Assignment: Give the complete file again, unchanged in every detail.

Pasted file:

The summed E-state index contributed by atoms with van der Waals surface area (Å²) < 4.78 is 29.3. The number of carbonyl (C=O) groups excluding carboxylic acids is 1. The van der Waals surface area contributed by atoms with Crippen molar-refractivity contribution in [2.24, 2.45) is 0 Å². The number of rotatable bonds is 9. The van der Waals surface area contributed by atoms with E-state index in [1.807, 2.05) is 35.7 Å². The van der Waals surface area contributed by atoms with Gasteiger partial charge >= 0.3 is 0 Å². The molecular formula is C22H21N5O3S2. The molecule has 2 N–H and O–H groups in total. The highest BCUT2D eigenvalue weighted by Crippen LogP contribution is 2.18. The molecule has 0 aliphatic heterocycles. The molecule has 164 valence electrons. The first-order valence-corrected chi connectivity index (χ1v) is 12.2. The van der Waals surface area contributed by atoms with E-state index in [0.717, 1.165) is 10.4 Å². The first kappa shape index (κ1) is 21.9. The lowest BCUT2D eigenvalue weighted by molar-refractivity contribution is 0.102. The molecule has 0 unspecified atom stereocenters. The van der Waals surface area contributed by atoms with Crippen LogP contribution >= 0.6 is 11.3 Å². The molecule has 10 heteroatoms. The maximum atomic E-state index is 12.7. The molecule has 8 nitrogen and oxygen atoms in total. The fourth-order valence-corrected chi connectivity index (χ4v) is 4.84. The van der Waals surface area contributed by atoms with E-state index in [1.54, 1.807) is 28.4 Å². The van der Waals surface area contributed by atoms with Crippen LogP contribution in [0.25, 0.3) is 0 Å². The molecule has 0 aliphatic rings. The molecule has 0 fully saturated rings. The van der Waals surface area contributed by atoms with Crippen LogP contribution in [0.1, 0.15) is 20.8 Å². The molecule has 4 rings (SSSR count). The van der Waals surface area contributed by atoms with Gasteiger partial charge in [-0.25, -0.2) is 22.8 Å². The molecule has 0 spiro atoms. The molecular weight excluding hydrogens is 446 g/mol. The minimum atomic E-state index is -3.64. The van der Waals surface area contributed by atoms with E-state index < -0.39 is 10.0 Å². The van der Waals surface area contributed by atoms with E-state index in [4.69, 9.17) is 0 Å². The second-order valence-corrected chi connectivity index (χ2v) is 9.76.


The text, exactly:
The summed E-state index contributed by atoms with van der Waals surface area (Å²) < 4.78 is 29.3. The number of carbonyl (C=O) groups excluding carboxylic acids is 1. The van der Waals surface area contributed by atoms with Crippen molar-refractivity contribution in [2.24, 2.45) is 0 Å². The number of rotatable bonds is 9. The van der Waals surface area contributed by atoms with E-state index in [1.807, 2.05) is 35.7 Å². The van der Waals surface area contributed by atoms with Gasteiger partial charge >= 0.3 is 0 Å². The molecular formula is C22H21N5O3S2. The molecule has 2 N–H and O–H groups in total. The highest BCUT2D eigenvalue weighted by Crippen LogP contribution is 2.18. The molecule has 0 aliphatic heterocycles. The molecule has 164 valence electrons. The first-order valence-corrected chi connectivity index (χ1v) is 12.2. The van der Waals surface area contributed by atoms with E-state index in [0.717, 1.165) is 10.4 Å². The first kappa shape index (κ1) is 21.9. The lowest BCUT2D eigenvalue weighted by molar-refractivity contribution is 0.102. The molecule has 0 unspecified atom stereocenters. The van der Waals surface area contributed by atoms with Crippen LogP contribution >= 0.6 is 11.3 Å². The molecule has 10 heteroatoms. The maximum atomic E-state index is 12.7. The molecule has 8 nitrogen and oxygen atoms in total. The fourth-order valence-corrected chi connectivity index (χ4v) is 4.84. The van der Waals surface area contributed by atoms with E-state index in [1.54, 1.807) is 28.4 Å². The van der Waals surface area contributed by atoms with Crippen LogP contribution in [0.25, 0.3) is 0 Å². The molecule has 0 aliphatic rings. The molecule has 0 fully saturated rings. The van der Waals surface area contributed by atoms with Crippen LogP contribution in [0.1, 0.15) is 20.8 Å². The molecule has 4 rings (SSSR count). The van der Waals surface area contributed by atoms with Gasteiger partial charge in [-0.25, -0.2) is 22.8 Å². The molecule has 0 spiro atoms. The molecular weight excluding hydrogens is 446 g/mol. The minimum atomic E-state index is -3.64. The van der Waals surface area contributed by atoms with E-state index < -0.39 is 10.0 Å². The van der Waals surface area contributed by atoms with E-state index in [4.69, 9.17) is 0 Å². The second-order valence-corrected chi connectivity index (χ2v) is 9.76.